Wednesday, January 24, 2018

Happy Birthday, Jessica!

Today, Jessica is eleven years old!



We got a late start on our celebration because we had to wait for my car to be ready at the car place where it was being fixed, and then go pick it up so we could return Pa's truck to him (I'd been driving it for the last few days while my car was being worked on).

We met Granny and Pa at Subway (Jessica's choice) to get sandwiches to take back to Granny and Pa's house (also Jessica's choice), but we didn't actually sit down to eat until about 7:00, by which time Elyse was tired and cranky. She laid down on the sofa and slept through Jessica opening presents:


It's hard to believe Jessica is only a couple of years away from being a true teenager. In many ways, she already is one; she's certainly working on developing a teenager's attitude and sense of independence.

We're proud of her and so happy to have her in our lives! I just wish, as I've probably written dozens of times in the past few years, that I could figure out a way to make it all slow down.

Friday, January 19, 2018

Happy Birthday, Elyse!

Elyse is officially eight years old today!

We celebrated by going to Stevi B's for an early dinner, and then going to Granny and Pa's house to eat birthday cookies and watch Elyse open presents:


Earlier in the day I went and had lunch with her at school. It was their first day back after the two-day weather holiday. (Though Anna didn't have to go back today--Rockdale took it as yet another bad weather day.)

Wednesday, January 17, 2018

Snow Days!

It snowed last night, and school--every school that affects us: Gwinnett, Rockdale, Gwinnett Tech--was cancelled for the day!

This is what we woke up to:





Not exactly a Winter Wonderland, but an inch or so of snow, enough so that Elyse could go outside and build a small snowman on the patio:


(Jessica didn't get to go outside because of her injured ankle, but she did sit by the sliding glass doors and communicate with Elyse via walkie talkie.)

It wasn't truly a "no school" day; officially it was a "Digital Learning Day," which means the kids had school assignments on their e-class portals. Here's Elyse working on hers:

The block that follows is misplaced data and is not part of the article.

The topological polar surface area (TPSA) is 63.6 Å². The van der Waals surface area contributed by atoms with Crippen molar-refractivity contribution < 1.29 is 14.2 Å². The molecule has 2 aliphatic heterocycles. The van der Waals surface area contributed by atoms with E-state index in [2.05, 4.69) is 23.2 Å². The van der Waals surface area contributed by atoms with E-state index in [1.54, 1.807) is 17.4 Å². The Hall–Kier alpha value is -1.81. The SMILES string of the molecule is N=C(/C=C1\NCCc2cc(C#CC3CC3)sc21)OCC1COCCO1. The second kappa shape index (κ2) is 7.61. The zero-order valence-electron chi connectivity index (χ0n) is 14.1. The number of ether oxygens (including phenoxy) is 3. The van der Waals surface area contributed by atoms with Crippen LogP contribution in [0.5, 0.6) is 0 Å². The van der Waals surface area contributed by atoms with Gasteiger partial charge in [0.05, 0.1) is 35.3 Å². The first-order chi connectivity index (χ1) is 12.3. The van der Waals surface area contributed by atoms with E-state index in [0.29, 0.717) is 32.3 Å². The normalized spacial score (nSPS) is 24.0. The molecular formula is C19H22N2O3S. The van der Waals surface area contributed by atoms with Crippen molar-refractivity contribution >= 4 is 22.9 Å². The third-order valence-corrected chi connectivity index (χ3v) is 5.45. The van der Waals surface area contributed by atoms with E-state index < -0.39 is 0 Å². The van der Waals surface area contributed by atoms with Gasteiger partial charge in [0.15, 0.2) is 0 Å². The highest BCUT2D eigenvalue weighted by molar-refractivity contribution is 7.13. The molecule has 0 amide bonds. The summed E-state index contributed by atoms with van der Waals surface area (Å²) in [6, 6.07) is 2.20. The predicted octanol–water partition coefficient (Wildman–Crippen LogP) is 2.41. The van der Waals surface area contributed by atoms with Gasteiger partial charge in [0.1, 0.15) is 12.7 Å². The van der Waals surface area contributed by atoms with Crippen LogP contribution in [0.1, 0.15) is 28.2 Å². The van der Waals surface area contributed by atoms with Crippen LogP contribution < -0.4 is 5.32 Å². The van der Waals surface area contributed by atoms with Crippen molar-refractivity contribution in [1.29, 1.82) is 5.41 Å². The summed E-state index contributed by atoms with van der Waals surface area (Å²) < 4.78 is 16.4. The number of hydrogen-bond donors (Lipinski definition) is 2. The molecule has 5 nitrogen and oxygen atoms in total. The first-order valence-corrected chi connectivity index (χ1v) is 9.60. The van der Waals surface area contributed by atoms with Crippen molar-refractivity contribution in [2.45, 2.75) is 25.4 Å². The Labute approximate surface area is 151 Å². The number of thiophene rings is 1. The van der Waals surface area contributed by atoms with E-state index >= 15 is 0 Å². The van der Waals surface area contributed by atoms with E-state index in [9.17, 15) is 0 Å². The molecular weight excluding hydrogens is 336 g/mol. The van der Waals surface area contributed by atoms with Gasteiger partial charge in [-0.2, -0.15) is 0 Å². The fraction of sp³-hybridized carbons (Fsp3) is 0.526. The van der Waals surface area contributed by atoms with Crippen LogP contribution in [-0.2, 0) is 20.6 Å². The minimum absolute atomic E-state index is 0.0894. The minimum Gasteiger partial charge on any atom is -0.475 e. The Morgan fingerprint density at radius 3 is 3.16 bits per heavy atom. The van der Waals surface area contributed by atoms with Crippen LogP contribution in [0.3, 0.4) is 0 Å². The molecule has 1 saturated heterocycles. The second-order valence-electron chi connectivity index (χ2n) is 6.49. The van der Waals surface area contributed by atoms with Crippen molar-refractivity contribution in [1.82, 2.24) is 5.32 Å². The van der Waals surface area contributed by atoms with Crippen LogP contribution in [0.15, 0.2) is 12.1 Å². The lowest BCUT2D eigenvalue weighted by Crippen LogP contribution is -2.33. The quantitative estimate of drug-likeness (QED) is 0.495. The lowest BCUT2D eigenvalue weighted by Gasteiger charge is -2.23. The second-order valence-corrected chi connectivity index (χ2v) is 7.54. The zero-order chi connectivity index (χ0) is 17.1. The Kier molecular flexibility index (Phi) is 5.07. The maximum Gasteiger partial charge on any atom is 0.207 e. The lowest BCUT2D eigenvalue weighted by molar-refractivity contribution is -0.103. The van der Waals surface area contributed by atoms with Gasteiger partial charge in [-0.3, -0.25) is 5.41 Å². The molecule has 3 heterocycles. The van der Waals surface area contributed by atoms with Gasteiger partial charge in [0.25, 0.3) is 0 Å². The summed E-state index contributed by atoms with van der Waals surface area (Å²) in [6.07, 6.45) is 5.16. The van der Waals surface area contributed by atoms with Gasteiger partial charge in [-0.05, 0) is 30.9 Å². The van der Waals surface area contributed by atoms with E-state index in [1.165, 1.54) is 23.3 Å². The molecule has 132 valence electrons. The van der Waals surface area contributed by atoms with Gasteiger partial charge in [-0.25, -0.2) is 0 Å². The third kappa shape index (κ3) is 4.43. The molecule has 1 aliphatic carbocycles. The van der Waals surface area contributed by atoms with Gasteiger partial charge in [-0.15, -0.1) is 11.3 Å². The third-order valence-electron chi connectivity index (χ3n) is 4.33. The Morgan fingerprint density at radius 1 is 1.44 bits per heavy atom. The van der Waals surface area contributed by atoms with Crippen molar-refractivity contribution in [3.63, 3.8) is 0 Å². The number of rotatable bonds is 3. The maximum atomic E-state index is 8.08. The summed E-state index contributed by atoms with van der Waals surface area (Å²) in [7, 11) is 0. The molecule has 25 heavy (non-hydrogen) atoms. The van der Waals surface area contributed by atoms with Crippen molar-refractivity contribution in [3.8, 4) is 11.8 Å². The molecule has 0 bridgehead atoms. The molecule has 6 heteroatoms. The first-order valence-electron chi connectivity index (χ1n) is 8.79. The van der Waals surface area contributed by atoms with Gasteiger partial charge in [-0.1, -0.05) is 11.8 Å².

There's a famous line in a "Star Trek" episode where a long-lived character says to Captain Kirk, "Immortality consists largely of boredom." So do snow days. I don't know that either Jessica or Elyse would agree with that, but by the late afternoon we were all going stir crazy.

And tomorrow (Thursday, January 18), because today the temperatures are not s'pose to get above freezing so all the snow and ice will be here for a while and therefore the schools will still be closed, we get to do it all over again!

Tuesday, January 16, 2018

Jessica is Sidelined

This afternoon, Anna sent this message to Jessica's teachers:

"I took Jessica to visit the Urgent Care facility today after she slipped yesterday and complained of severe pain in her right ankle that continued this morning.  They did X-rays, and she has a fracture in her ankle.  She will not be in school today."

I'm not going to post any pictures of Jessica in her brace or trying to use her crutches (which she is strenuously resisting); mostly she's been resting on the couch with her leg elevated, watching "The Addams Family" and "Cupcake Wars" on Hulu.

We hope she recovers quickly!

Monday, January 15, 2018

Happy Birthday, Annie!

Today is Anna's birthday! We went to Granny and Pa's house for lunch (Chinese food from Oriental Garden), mostly to celebrate the birthday but partially also to escape our own house, which was having a new roof rather noisily put on it).

Jessica has spent several hours over the previous few days working on a bag for Mommy, using Granny's super-duper sewing machine. I wish I had some pictures of Jessica working on it, but I do have some pictures of Anna opening it:




Thursday, January 4, 2018

Chris and Jeff Rocking Out in Jeff's Bedroom, Lilburn, GA, 1980


Jeff’s wearing a Star Trek T-shirt and mine says Star Wars, but there was no rivalry between those two science fiction universes back in late 1979 or early 1980 when this picture was taken. One was an old TV show that had been off the air for more than a decade, the other was a fairly recent, wildly popular movie—but just a movie, singular, and not a whole franchise, or, for some people, a way of life. (By the time this picture was taken, Star Trek: The Motion Picture may have been released, but it wasn’t very good so I don’t think it counts. Also, I don’t think The Empire Strikes Back had come out yet, and besides, Star Wars is the only real Star Wars, as far as I’m concerned.)